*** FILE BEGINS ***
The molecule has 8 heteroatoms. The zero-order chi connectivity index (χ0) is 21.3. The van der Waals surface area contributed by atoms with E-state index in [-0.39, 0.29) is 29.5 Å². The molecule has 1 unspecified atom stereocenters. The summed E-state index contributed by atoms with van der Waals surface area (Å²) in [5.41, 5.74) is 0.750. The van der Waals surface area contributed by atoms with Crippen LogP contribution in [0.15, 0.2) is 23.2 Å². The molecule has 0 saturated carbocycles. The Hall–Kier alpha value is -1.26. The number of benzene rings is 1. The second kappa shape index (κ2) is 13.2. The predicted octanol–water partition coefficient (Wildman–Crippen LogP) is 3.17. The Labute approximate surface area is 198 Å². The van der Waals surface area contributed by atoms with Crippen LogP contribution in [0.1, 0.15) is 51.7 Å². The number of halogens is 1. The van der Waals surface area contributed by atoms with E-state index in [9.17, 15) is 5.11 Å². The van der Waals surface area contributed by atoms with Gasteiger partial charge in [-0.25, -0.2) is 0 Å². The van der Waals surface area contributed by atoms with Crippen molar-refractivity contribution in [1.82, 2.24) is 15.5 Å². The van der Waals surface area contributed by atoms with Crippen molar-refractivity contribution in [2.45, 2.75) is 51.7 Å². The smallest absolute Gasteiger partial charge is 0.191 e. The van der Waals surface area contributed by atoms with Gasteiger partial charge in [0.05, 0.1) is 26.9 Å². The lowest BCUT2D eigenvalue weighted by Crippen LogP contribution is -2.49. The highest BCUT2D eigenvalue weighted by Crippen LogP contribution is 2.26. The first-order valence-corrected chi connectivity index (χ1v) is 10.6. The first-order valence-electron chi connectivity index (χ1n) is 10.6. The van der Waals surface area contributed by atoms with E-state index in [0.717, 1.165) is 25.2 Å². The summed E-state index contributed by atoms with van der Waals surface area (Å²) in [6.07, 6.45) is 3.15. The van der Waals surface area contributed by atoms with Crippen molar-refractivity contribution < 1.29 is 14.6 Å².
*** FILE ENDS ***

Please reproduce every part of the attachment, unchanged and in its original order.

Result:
The molecule has 8 heteroatoms. The zero-order chi connectivity index (χ0) is 21.3. The van der Waals surface area contributed by atoms with E-state index in [-0.39, 0.29) is 29.5 Å². The molecule has 1 unspecified atom stereocenters. The summed E-state index contributed by atoms with van der Waals surface area (Å²) in [5.41, 5.74) is 0.750. The van der Waals surface area contributed by atoms with Crippen LogP contribution in [0.15, 0.2) is 23.2 Å². The molecule has 0 saturated carbocycles. The Hall–Kier alpha value is -1.26. The number of benzene rings is 1. The second kappa shape index (κ2) is 13.2. The predicted octanol–water partition coefficient (Wildman–Crippen LogP) is 3.17. The Labute approximate surface area is 198 Å². The van der Waals surface area contributed by atoms with Crippen LogP contribution in [0.1, 0.15) is 51.7 Å². The number of halogens is 1. The van der Waals surface area contributed by atoms with E-state index in [9.17, 15) is 5.11 Å². The van der Waals surface area contributed by atoms with Gasteiger partial charge in [-0.25, -0.2) is 0 Å². The van der Waals surface area contributed by atoms with Crippen molar-refractivity contribution in [1.82, 2.24) is 15.5 Å². The van der Waals surface area contributed by atoms with Crippen molar-refractivity contribution in [2.45, 2.75) is 51.7 Å². The smallest absolute Gasteiger partial charge is 0.191 e. The van der Waals surface area contributed by atoms with Gasteiger partial charge in [0.05, 0.1) is 26.9 Å². The lowest BCUT2D eigenvalue weighted by Crippen LogP contribution is -2.49. The highest BCUT2D eigenvalue weighted by Crippen LogP contribution is 2.26. The first-order valence-corrected chi connectivity index (χ1v) is 10.6. The first-order valence-electron chi connectivity index (χ1n) is 10.6. The van der Waals surface area contributed by atoms with E-state index in [0.717, 1.165) is 25.2 Å². The summed E-state index contributed by atoms with van der Waals surface area (Å²) in [6.07, 6.45) is 3.15. The van der Waals surface area contributed by atoms with Crippen molar-refractivity contribution < 1.29 is 14.6 Å².